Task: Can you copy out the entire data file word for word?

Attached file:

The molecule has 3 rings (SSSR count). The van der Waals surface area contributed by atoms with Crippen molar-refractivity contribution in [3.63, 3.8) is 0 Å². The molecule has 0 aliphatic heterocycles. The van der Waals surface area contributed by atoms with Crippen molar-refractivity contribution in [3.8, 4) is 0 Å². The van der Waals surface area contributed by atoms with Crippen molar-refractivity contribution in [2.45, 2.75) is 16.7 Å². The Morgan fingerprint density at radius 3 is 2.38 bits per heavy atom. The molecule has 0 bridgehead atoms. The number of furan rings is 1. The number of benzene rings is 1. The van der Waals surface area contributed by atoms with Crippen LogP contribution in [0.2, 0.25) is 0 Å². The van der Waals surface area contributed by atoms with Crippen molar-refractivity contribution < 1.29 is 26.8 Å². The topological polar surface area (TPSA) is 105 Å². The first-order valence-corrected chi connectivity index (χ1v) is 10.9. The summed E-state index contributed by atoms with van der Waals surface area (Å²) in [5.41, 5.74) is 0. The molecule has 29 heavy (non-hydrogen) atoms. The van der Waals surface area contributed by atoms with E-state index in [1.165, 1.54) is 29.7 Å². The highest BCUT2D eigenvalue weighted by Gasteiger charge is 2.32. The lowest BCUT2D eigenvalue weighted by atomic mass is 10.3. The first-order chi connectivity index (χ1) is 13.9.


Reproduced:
The molecule has 3 rings (SSSR count). The van der Waals surface area contributed by atoms with Crippen molar-refractivity contribution in [3.63, 3.8) is 0 Å². The molecule has 0 aliphatic heterocycles. The van der Waals surface area contributed by atoms with Crippen molar-refractivity contribution in [3.8, 4) is 0 Å². The van der Waals surface area contributed by atoms with Crippen molar-refractivity contribution in [2.45, 2.75) is 16.7 Å². The Morgan fingerprint density at radius 3 is 2.38 bits per heavy atom. The molecule has 0 bridgehead atoms. The number of furan rings is 1. The number of benzene rings is 1. The van der Waals surface area contributed by atoms with Crippen LogP contribution in [0.2, 0.25) is 0 Å². The van der Waals surface area contributed by atoms with Crippen molar-refractivity contribution < 1.29 is 26.8 Å². The topological polar surface area (TPSA) is 105 Å². The first-order valence-corrected chi connectivity index (χ1v) is 10.9. The summed E-state index contributed by atoms with van der Waals surface area (Å²) in [5.41, 5.74) is 0. The molecule has 29 heavy (non-hydrogen) atoms. The van der Waals surface area contributed by atoms with E-state index in [1.165, 1.54) is 29.7 Å². The highest BCUT2D eigenvalue weighted by Gasteiger charge is 2.32. The lowest BCUT2D eigenvalue weighted by atomic mass is 10.3. The first-order chi connectivity index (χ1) is 13.9.